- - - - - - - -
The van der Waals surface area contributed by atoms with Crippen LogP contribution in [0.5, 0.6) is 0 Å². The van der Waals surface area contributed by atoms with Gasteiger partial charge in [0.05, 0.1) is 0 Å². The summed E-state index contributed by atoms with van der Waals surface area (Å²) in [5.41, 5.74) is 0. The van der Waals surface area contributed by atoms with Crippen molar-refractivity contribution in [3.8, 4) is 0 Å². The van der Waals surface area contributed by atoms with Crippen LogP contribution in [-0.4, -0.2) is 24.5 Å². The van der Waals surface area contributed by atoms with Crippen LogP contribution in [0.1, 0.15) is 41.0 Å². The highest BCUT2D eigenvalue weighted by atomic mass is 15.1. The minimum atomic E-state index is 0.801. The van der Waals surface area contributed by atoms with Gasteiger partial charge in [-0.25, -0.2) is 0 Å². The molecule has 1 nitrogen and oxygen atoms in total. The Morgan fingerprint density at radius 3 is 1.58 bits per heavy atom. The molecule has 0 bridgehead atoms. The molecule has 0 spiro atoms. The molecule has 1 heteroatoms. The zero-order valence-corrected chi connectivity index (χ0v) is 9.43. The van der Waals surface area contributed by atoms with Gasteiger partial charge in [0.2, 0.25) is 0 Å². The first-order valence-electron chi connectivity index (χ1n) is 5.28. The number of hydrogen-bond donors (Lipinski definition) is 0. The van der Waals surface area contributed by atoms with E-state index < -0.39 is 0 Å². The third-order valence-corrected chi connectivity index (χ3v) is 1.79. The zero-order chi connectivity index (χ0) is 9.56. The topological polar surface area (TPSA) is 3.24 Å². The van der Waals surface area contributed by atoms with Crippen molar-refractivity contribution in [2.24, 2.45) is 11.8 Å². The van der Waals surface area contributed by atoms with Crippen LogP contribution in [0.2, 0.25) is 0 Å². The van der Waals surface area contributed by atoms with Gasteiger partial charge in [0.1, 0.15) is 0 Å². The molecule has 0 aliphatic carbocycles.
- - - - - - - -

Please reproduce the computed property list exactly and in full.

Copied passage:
The van der Waals surface area contributed by atoms with Crippen LogP contribution in [0.5, 0.6) is 0 Å². The van der Waals surface area contributed by atoms with Gasteiger partial charge in [0.05, 0.1) is 0 Å². The summed E-state index contributed by atoms with van der Waals surface area (Å²) in [5.41, 5.74) is 0. The van der Waals surface area contributed by atoms with Crippen molar-refractivity contribution in [3.8, 4) is 0 Å². The van der Waals surface area contributed by atoms with Crippen LogP contribution in [-0.4, -0.2) is 24.5 Å². The van der Waals surface area contributed by atoms with Crippen LogP contribution in [0.1, 0.15) is 41.0 Å². The highest BCUT2D eigenvalue weighted by atomic mass is 15.1. The minimum atomic E-state index is 0.801. The van der Waals surface area contributed by atoms with Gasteiger partial charge in [-0.25, -0.2) is 0 Å². The molecule has 1 nitrogen and oxygen atoms in total. The Morgan fingerprint density at radius 3 is 1.58 bits per heavy atom. The molecule has 0 bridgehead atoms. The molecule has 0 spiro atoms. The molecule has 1 heteroatoms. The zero-order valence-corrected chi connectivity index (χ0v) is 9.43. The van der Waals surface area contributed by atoms with Gasteiger partial charge in [0.2, 0.25) is 0 Å². The first-order valence-electron chi connectivity index (χ1n) is 5.28. The number of hydrogen-bond donors (Lipinski definition) is 0. The van der Waals surface area contributed by atoms with E-state index < -0.39 is 0 Å². The third-order valence-corrected chi connectivity index (χ3v) is 1.79. The zero-order chi connectivity index (χ0) is 9.56. The topological polar surface area (TPSA) is 3.24 Å². The van der Waals surface area contributed by atoms with Crippen molar-refractivity contribution in [2.24, 2.45) is 11.8 Å². The van der Waals surface area contributed by atoms with Crippen LogP contribution in [0.2, 0.25) is 0 Å². The van der Waals surface area contributed by atoms with Gasteiger partial charge in [0.1, 0.15) is 0 Å². The molecule has 0 aliphatic carbocycles.